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Will Drones Finally Be Permitted To Do Inspections?

Despite being trialed for a number of years, drone techniques have yet to be certified.

It was about five years ago that drones were first suggested for aircraft inspections, and trials soon began testing this approach. Yet none of the drone techniques have actually been certified and put into daily operations.

That may change with the latest test by AAR of Donecle drones at AAR’s Miami MRO facility. The drones will conduct end-to-end visual inspections of Boeing 737s and Airbus A320s in less than an hour.

Laser positioning is used to position the drones, which are programmed to detect structural damage and assess paint quality, markings and signs of lightning strikes. One complete drone scan thus covers several maintenance tasks, and time and labor costs are saved.

But this is still a test. AAR will also perform manual inspections to check the drone’s work and confirm its accuracy for what is hoped to be an eventual FAA certification.

AAR chose Donecle because it liked the vendor’s software and hardware, and Donecle had experience with the aircraft types AAR frequently supports, a spokesperson says. Nevertheless, “we are actively talking to several other providers and will continue to do so, as this is a very new and emerging space.”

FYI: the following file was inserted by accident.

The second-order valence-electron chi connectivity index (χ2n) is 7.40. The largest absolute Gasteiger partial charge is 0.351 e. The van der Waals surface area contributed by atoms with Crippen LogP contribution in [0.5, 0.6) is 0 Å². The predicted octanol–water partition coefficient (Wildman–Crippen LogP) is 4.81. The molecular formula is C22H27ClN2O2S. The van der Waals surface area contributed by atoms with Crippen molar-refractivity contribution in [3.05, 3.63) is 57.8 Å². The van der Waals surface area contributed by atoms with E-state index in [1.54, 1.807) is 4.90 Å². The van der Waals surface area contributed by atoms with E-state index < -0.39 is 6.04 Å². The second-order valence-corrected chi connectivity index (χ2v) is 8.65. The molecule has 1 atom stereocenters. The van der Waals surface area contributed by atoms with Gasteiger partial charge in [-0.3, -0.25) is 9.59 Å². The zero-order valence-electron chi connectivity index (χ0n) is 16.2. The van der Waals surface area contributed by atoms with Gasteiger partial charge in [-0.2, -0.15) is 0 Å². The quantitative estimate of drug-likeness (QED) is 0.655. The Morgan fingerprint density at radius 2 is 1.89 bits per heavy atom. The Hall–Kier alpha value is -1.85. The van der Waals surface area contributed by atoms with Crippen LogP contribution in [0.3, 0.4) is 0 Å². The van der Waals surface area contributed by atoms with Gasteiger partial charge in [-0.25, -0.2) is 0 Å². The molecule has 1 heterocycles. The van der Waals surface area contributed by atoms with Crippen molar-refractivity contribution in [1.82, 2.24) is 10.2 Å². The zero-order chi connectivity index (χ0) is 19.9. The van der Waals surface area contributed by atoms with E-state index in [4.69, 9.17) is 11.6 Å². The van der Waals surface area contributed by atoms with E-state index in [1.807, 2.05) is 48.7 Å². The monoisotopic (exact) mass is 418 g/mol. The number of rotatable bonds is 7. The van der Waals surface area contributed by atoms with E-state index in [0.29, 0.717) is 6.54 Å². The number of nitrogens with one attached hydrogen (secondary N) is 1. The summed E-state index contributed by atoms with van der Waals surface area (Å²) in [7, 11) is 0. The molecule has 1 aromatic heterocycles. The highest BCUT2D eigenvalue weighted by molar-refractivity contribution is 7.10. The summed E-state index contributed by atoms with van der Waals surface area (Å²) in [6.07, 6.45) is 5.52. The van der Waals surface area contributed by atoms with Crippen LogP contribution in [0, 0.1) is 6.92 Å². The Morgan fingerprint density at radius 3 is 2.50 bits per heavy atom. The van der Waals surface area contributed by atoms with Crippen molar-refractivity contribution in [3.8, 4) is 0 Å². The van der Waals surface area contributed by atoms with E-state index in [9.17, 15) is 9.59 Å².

The parallel manual inspections are being done mot only to meet regulatory hurdles but also to compare manual and drone methods side by side to see which tasks each is best suited for before scaling up the technique.

Some other drone tests have ended, while other are ongoing. For example, Qantas did a couple of tests with drones but did not continue them. But Avianca is still testing drone inspections, in cooperation with Airbus, in its MRO facility in Rionegro, Colombia, according to Engineering Director Adolfo Carvajal. “We have already tested four aircraft with Airbus and we continue doing some inspections on other aircraft,” Carvajal says.

The Latin MRO is still estimating the benefits of drone inspections but is sure they can optimize an inspector’s time by supporting more activities simultaneously. Carvajal says the major hurdles to drone use include battery time, changing maintenance culture and certification. “We are working with Airbus to secure certification with all authorities”

Like AAR, Avianca is using Donecle drones. “To my knowledge there are only a few other companies working on this application, but from what I have heard they all are still in an experimentation phase,” says Donecle Marketing VP Helene Druet. “None of them have drones actually being used by customers, and as far as I am aware of, there has been no announcement of another inspection drone company selling its solution to an airline or a MRO.”

One challenge in drone inspections is ensuring drones are stable enough to yield precise images. Donecle developed laser positioning with onboard sensors to sense the drone’s environment and position it with an accuracy down to centimeters. The drone thus does not need a separate pilot. And Donecle offers an integrated package combining drone, automated navigation, image analysis and aggregated data on a secure cloud platform.

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